In summary, a sweet young girl named Violet, married at sixteen into a rich cold family, slowly teaches all of them affection patience and Christian virtue by her own exercise of the same. She is much inspired by reminiscences of a dead fiancée of tremendous serene grace: as in Pre-Raphaelite paintings, women can be good, happy, beautiful or alive, but not all at once. Violet loses her beauty to repeated childbirth, made worse by unkindness & fiscal ineptitude on the part of her husband & the rest of his family.
The erring women of the piece are most interesting - one who has grown headstrong through isolation, two who become manipulative for or with money, a fourth who runs her reputation way too near the edge & eventually falls off. They're interesting because, unlike Violet, they make plans and carry them out despite setbacks and opposition - sometimes they change their minds. The men make plans, but have relatively simple lives (as presented by Yonge, who doesn't show us politics or economics), since they don't have the double-standard minefield a respectable woman faced. Violet is wounded when her husband does immoral or unkind things, but must be too sweet and soft to tell him so in any way; mostly she nearly dies in childbirth, & while he's flattened by grief one of the more forceful characters gives him the what-for. This reminds me unpleasantly of The Little Duke; Yonge makes much of her characters' self-denying virtue but then has to bring in an unvirtuous rescuer.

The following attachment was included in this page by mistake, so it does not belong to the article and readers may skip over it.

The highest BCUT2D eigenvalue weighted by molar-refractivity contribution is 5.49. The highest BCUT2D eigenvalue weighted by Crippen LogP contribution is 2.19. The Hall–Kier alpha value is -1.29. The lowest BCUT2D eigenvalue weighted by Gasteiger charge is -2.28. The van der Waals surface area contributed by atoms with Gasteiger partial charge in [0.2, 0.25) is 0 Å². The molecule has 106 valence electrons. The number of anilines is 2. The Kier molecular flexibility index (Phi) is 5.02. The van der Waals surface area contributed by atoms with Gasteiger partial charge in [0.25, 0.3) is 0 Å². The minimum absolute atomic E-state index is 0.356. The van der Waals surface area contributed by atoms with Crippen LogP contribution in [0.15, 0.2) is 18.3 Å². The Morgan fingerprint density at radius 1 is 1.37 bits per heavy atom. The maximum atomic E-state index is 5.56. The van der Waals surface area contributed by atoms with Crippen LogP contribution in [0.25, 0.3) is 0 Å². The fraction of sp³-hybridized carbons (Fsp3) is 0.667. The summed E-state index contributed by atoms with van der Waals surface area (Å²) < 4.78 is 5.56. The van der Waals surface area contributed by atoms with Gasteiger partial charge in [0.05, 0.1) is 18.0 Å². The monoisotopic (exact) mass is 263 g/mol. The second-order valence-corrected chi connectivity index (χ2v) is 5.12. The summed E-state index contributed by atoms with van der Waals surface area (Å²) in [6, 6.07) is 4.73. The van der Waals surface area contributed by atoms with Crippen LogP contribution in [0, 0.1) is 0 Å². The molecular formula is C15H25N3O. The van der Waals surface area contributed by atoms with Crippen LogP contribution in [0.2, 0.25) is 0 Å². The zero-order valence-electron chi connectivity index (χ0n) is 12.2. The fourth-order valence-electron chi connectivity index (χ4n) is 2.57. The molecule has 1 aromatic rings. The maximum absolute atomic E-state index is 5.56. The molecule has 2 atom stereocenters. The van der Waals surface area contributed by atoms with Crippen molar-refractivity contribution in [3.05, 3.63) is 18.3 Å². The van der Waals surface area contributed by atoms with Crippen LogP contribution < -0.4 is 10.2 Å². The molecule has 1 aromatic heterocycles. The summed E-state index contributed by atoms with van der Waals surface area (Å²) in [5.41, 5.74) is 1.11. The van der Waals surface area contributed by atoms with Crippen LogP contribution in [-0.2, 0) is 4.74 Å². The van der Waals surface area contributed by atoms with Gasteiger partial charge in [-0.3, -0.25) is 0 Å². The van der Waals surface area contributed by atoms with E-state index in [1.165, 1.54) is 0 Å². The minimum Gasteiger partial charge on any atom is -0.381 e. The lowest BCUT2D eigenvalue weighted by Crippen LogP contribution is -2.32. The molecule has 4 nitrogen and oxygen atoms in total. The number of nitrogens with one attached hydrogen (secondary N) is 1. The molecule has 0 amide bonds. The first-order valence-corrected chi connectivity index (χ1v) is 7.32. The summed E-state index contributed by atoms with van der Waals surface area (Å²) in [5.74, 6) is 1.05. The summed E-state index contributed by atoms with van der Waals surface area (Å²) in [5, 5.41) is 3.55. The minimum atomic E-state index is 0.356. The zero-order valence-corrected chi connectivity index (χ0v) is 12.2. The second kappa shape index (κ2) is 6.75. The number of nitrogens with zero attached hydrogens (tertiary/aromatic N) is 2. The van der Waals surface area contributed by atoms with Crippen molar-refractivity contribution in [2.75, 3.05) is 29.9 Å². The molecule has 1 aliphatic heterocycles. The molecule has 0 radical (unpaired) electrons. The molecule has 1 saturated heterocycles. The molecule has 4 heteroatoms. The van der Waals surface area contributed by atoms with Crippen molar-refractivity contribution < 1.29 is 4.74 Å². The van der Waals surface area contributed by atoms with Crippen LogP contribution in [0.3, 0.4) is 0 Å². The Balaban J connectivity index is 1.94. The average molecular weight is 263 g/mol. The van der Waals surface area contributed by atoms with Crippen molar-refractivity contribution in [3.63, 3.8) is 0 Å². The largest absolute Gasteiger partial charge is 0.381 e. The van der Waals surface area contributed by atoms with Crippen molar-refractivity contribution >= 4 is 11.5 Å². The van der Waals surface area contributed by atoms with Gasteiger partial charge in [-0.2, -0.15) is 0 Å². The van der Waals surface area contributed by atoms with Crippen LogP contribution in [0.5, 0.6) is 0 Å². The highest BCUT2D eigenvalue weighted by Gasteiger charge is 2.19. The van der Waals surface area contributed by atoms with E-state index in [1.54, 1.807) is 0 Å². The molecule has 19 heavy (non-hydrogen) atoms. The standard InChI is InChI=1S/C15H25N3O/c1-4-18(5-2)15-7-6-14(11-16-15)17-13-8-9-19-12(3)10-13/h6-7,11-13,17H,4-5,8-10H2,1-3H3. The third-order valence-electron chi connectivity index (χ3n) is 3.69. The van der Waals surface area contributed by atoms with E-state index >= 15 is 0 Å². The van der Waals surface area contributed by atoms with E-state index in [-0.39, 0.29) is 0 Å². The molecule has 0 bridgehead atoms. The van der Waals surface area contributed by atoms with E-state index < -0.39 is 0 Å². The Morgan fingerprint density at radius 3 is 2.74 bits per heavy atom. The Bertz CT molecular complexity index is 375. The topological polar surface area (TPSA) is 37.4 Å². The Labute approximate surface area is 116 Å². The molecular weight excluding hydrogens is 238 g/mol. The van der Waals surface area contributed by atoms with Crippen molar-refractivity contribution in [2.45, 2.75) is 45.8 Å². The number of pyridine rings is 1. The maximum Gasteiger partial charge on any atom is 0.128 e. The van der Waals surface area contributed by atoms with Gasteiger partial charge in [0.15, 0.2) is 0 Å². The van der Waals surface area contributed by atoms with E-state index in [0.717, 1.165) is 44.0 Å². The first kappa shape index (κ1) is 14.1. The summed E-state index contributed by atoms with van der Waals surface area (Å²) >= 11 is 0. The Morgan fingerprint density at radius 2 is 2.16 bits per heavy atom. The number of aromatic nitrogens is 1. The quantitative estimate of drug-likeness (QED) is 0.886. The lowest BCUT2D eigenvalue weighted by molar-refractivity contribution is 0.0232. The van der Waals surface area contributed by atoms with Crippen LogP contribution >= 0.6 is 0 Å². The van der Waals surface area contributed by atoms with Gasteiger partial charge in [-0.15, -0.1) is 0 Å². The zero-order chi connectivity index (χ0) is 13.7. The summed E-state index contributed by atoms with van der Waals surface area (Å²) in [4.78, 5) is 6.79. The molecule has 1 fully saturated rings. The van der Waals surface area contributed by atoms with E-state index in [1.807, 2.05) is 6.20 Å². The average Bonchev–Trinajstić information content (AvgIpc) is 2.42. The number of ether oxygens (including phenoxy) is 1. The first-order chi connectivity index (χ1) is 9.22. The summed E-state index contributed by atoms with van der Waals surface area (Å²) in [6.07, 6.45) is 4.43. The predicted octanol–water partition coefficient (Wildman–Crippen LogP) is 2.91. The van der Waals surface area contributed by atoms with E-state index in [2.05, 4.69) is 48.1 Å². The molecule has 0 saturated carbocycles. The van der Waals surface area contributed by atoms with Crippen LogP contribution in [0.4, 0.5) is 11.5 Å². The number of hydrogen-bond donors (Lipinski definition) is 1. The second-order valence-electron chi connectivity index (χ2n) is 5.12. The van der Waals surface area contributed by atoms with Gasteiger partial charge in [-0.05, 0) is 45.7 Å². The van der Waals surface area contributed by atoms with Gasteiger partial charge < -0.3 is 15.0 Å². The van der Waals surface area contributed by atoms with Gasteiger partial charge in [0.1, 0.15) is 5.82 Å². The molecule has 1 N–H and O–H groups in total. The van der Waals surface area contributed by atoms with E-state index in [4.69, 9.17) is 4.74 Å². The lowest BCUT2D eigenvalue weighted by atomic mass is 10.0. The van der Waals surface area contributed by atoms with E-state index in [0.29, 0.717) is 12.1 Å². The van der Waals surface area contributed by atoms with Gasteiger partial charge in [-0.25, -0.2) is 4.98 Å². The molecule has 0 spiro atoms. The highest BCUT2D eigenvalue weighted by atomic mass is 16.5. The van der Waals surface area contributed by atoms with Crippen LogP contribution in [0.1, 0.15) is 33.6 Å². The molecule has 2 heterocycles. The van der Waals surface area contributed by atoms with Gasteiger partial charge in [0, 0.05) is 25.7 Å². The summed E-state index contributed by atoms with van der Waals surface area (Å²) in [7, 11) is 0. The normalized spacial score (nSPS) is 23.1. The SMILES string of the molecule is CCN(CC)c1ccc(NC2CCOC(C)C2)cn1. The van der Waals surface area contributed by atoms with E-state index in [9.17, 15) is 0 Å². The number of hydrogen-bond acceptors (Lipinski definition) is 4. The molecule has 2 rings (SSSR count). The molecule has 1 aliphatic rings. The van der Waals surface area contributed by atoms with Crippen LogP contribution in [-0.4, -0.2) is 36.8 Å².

So wrote clew in
Fiction (19th c.).